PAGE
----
The Cleveland Indians haven’t won the World Series since 1948, while the Boston Red Sox boast three championships since 2004.

Baseball fans would have never guessed it during their American League Division Series.

Cleveland finished its three-game sweep with a 4-3 victory at Fenway Park on Monday. Starting pitcher Josh Tomlin allowed just two earned runs with four strikeouts in five quality innings, and the bullpen combination of Andrew Miller, Bryan Shaw and Cody Allen closed the door.

Tyler Naquin’s two-run single in the fourth inning and Coco Crisp’s two-run homer in the sixth provided enough run support for the Indians bullpen, which allowed just one run in four innings.

ESPN Stats & Info noted it wasn’t the first time Cleveland handled Boston in October:

The Red Sox put two runners on in the ninth but couldn’t come through, as Travis Shaw flied out to end the game. David Ortiz had a sacrifice fly and two walks in the final game of his career, while Hanley Ramirez and Andrew Benintendi each added an RBI.

Boston starting pitcher Clay Buchholz lasted just four innings, allowing two earned runs, and Drew Pomeranz gave up the long ball to Crisp.

While it wasn’t the ending he wanted, Ortiz leaves the game with a remarkable resume:

Things started ominously for the Red Sox when Carlos Santana hit a towering pop-up down the third base line to lead off the game. The wind blew the ball into fair territory, and shortstop Xander Bogaerts couldn’t make the play. Buchholz, however, prevented any damage by retiring Mike Napoli and Jose Ramirez after Francisco Lindor singled with one out.

Boston put a runner in scoring position in the second, and Cleveland did the same in the third, but the two starters escaped trouble.

Nick Friar of questioned the Red Sox’s offensive strategy against Tomlin:

The Indians broke through in the fourth. After Ramirez singled and Lonnie Chisenhall walked, Naquin drove them in with a single following Crisp’s sacrifice bunt. Cleveland may have scored more than two runs if Dustin Pedroia hadn’t made a diving stop on Roberto Perez’s hard-hit, one-out grounder.

ESPN Stats & Info noted Naquin was an unlikely run-producer given his recent struggles:

Boston manager John Farrell gave the ball to Pomeranz to start the fifth. He retired the Indians 1-2-3, and the Red Sox got on the board in the bottom of the frame.

After Bogaerts singled with one out, he scored when Benintendi drilled a double off the Green Monster. But Tomlin limited the damage to just one run by striking out Sandy Leon and inducing a groundout from Jackie Bradley Jr.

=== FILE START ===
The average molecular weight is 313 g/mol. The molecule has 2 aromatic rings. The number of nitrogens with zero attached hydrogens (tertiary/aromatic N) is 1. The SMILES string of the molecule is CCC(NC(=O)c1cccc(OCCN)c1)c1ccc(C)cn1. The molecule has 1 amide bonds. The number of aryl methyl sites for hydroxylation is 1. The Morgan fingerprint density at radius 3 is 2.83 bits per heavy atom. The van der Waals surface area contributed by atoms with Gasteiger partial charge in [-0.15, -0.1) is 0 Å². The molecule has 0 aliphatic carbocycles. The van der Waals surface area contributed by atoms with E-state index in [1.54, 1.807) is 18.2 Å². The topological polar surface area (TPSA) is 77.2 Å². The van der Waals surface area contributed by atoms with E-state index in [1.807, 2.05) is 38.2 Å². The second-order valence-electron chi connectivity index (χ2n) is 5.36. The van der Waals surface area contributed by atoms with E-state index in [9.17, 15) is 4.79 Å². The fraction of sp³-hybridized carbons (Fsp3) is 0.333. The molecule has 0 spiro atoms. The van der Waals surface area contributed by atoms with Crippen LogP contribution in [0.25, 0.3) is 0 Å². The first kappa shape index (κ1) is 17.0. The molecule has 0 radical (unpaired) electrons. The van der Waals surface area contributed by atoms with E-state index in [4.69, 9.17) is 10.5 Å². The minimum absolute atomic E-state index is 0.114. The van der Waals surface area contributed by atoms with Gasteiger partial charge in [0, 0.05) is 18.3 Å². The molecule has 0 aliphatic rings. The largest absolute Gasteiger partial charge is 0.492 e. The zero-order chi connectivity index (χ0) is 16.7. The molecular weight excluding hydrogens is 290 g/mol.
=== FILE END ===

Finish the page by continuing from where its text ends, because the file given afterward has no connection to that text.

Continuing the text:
Jordan Bastian of praised the right-hander’s performance:

Pomeranz opened the sixth by walking Ramirez, and Crisp launched his two-run homer two batters later. Grant Brisbee of the McCovey Chronicles pointed out a dichotomy between the teams’ rosters:

After Pedroia singled to start the bottom of the sixth, Cleveland manager Terry Francona turned to Miller and his 1.45 ERA and 0.69 WHIP. The southpaw wasn’t his normal dominant self right away, as he allowed a double to Mookie Betts and sacrifice fly to Ortiz.

But Miller struck out Ramirez with Betts on second base to preserve the Indians’ 4-2 lead.

Joe Kelly pitched a 1-2-3 seventh for Boston, but Miller countered with a scoreless bottom half. Daren Willman of illustrated how Miller kept the Red Sox lineup at bay and carried his team to within two innings of a sweep:

Koji Uehara did his part for Boston in the eighth thanks largely to a terrific over-the-shoulder catch by Betts and an impressive barehanded play by Bogaerts, and the Red Sox cut into the lead in the bottom of the frame.

Shaw entered and retired Pedroia and Betts but also allowed a one-out single to Shaw. Allen then came on and walked Ortiz on four pitches and gave up an RBI single to Ramirez. He held on to the lead, though, by retiring Bogaerts on a sharply hit line drive to second.

Bastian noted how close Boston came to tying the game:

In the bottom of the ninth, Allen surrendered a two-out single to Bradley and a walk to Pedroia before getting Shaw to end the game.

After the game, the Fenway Park crowd chanted “Papi! Papi!” and “Thank you, Papi!”


What’s Next?

The Indians will face the Toronto Blue Jays in the American League Championship Series, which starts Friday in Cleveland.

The Blue Jays are a perfect 4-0 in the postseason with an 11-inning Wild Card Game win over the Baltimore Orioles and a sweep of the Texas Rangers in their ALDS under their belt. The Indians were 4-3 against Toronto in the regular season, including a 19-inning victory at the Rogers Centre on July 1.

Cleveland will have to deal with a loaded lineup that finished fourth in the majors in home runs and features Josh Donaldson, Edwin Encarnacion and Jose Bautista. If the Indians are going to reach their first World Series since 1997, they’ll need to limit the Blue Jays’ powerful bats—just like they did to the Red Sox.


Postgame Reaction

Betts noted that many of Boston’s outs were hard-hit, per Brian MacPherson of the Providence Journal: “We’re producers, not directors.”

Ortiz saluted the crowd:

Sean McAdam of said Ortiz was in tears, and the slugger addressed the moment, per MacPherson: “I’ve been trying to hold my emotions the best I can. That last second, I couldn’t hold it no more.”

Lindor described the journey as far from over, per Nick Camino of WTAM 1100 in Cleveland: “We’ve got a long way to go still. We’ve got a long way to go.”

Indians second baseman Jason Kipnis provided a glimpse into Cleveland’s mindset, per Camino: “We think it’s our turn.”

It certainly was Monday.

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